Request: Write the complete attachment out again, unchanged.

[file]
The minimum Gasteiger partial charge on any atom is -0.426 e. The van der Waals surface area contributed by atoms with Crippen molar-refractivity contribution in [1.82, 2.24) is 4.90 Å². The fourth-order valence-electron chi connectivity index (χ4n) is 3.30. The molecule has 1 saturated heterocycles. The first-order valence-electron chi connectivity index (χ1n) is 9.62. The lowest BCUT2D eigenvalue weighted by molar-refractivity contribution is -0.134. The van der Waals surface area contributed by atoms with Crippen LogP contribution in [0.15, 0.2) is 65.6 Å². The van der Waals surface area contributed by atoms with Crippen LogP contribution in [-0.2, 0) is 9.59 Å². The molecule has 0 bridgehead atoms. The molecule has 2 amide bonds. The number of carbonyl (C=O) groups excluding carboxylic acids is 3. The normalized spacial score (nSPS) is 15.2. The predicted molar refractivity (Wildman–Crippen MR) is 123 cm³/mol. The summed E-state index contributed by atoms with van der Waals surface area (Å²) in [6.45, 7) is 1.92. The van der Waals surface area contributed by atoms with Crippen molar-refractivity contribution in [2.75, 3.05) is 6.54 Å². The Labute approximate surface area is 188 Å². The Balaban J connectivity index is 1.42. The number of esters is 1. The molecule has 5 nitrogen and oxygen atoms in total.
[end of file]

The minimum Gasteiger partial charge on any atom is -0.426 e. The van der Waals surface area contributed by atoms with Crippen molar-refractivity contribution in [1.82, 2.24) is 4.90 Å². The fourth-order valence-electron chi connectivity index (χ4n) is 3.30. The molecule has 1 saturated heterocycles. The first-order valence-electron chi connectivity index (χ1n) is 9.62. The lowest BCUT2D eigenvalue weighted by molar-refractivity contribution is -0.134. The van der Waals surface area contributed by atoms with Crippen LogP contribution in [0.15, 0.2) is 65.6 Å². The van der Waals surface area contributed by atoms with Crippen LogP contribution in [-0.2, 0) is 9.59 Å². The molecule has 0 bridgehead atoms. The molecule has 2 amide bonds. The number of carbonyl (C=O) groups excluding carboxylic acids is 3. The normalized spacial score (nSPS) is 15.2. The predicted molar refractivity (Wildman–Crippen MR) is 123 cm³/mol. The summed E-state index contributed by atoms with van der Waals surface area (Å²) in [6.45, 7) is 1.92. The van der Waals surface area contributed by atoms with Crippen molar-refractivity contribution in [2.75, 3.05) is 6.54 Å². The Labute approximate surface area is 188 Å². The Balaban J connectivity index is 1.42. The number of esters is 1. The molecule has 5 nitrogen and oxygen atoms in total.